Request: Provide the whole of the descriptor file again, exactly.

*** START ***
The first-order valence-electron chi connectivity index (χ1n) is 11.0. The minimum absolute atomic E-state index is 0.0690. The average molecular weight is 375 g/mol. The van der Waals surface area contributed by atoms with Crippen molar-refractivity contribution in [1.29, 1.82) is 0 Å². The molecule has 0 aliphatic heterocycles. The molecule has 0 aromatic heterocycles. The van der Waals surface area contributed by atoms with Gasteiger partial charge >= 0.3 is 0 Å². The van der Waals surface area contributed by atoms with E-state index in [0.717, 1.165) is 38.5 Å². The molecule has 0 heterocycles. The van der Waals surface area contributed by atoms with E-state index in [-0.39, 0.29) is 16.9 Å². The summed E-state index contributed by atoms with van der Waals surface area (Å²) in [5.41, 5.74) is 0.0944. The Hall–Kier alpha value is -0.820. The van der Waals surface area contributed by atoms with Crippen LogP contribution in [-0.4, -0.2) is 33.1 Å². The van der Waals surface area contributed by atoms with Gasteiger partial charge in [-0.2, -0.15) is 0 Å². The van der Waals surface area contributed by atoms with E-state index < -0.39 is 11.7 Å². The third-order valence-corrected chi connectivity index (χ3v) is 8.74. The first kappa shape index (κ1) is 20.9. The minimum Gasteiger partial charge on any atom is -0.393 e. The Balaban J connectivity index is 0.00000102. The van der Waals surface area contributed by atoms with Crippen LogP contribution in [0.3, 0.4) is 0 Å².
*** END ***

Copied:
The first-order valence-electron chi connectivity index (χ1n) is 11.0. The minimum absolute atomic E-state index is 0.0690. The average molecular weight is 375 g/mol. The van der Waals surface area contributed by atoms with Crippen molar-refractivity contribution in [1.29, 1.82) is 0 Å². The molecule has 0 aliphatic heterocycles. The molecule has 0 aromatic heterocycles. The van der Waals surface area contributed by atoms with Gasteiger partial charge >= 0.3 is 0 Å². The van der Waals surface area contributed by atoms with E-state index in [0.717, 1.165) is 38.5 Å². The molecule has 0 heterocycles. The van der Waals surface area contributed by atoms with E-state index in [-0.39, 0.29) is 16.9 Å². The summed E-state index contributed by atoms with van der Waals surface area (Å²) in [5.41, 5.74) is 0.0944. The Hall–Kier alpha value is -0.820. The van der Waals surface area contributed by atoms with Crippen LogP contribution in [-0.4, -0.2) is 33.1 Å². The van der Waals surface area contributed by atoms with Gasteiger partial charge in [-0.2, -0.15) is 0 Å². The van der Waals surface area contributed by atoms with E-state index < -0.39 is 11.7 Å². The third-order valence-corrected chi connectivity index (χ3v) is 8.74. The first kappa shape index (κ1) is 20.9. The minimum Gasteiger partial charge on any atom is -0.393 e. The Balaban J connectivity index is 0.00000102. The van der Waals surface area contributed by atoms with Crippen LogP contribution in [0.3, 0.4) is 0 Å².